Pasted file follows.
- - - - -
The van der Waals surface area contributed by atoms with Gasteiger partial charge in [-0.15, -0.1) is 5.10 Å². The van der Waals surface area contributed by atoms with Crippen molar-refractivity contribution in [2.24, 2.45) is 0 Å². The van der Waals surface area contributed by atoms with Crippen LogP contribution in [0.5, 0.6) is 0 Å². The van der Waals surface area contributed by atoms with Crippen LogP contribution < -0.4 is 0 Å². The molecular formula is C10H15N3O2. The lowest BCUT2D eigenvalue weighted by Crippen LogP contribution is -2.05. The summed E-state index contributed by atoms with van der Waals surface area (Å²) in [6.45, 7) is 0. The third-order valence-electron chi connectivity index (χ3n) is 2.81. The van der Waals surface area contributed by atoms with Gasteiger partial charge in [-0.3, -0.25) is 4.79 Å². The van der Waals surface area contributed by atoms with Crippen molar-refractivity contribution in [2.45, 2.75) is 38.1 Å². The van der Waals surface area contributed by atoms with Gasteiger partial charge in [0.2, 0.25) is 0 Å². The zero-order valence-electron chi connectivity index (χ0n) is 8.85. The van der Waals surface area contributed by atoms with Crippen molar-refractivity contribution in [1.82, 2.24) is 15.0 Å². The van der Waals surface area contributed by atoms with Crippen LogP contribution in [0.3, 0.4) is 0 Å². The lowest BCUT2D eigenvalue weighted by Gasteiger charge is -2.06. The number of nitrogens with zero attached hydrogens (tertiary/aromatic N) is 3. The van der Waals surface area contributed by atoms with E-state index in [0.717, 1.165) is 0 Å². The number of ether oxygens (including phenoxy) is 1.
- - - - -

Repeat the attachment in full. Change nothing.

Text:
The van der Waals surface area contributed by atoms with Gasteiger partial charge in [-0.15, -0.1) is 5.10 Å². The van der Waals surface area contributed by atoms with Crippen molar-refractivity contribution in [2.24, 2.45) is 0 Å². The van der Waals surface area contributed by atoms with Crippen LogP contribution in [0.5, 0.6) is 0 Å². The van der Waals surface area contributed by atoms with Crippen LogP contribution < -0.4 is 0 Å². The molecular formula is C10H15N3O2. The lowest BCUT2D eigenvalue weighted by Crippen LogP contribution is -2.05. The summed E-state index contributed by atoms with van der Waals surface area (Å²) in [6.45, 7) is 0. The third-order valence-electron chi connectivity index (χ3n) is 2.81. The van der Waals surface area contributed by atoms with Gasteiger partial charge in [-0.3, -0.25) is 4.79 Å². The van der Waals surface area contributed by atoms with Crippen molar-refractivity contribution in [2.45, 2.75) is 38.1 Å². The van der Waals surface area contributed by atoms with Gasteiger partial charge in [0.2, 0.25) is 0 Å². The zero-order valence-electron chi connectivity index (χ0n) is 8.85. The van der Waals surface area contributed by atoms with Crippen molar-refractivity contribution in [1.82, 2.24) is 15.0 Å². The van der Waals surface area contributed by atoms with Crippen LogP contribution in [0.3, 0.4) is 0 Å². The lowest BCUT2D eigenvalue weighted by Gasteiger charge is -2.06. The number of nitrogens with zero attached hydrogens (tertiary/aromatic N) is 3. The van der Waals surface area contributed by atoms with E-state index in [0.717, 1.165) is 0 Å². The number of ether oxygens (including phenoxy) is 1.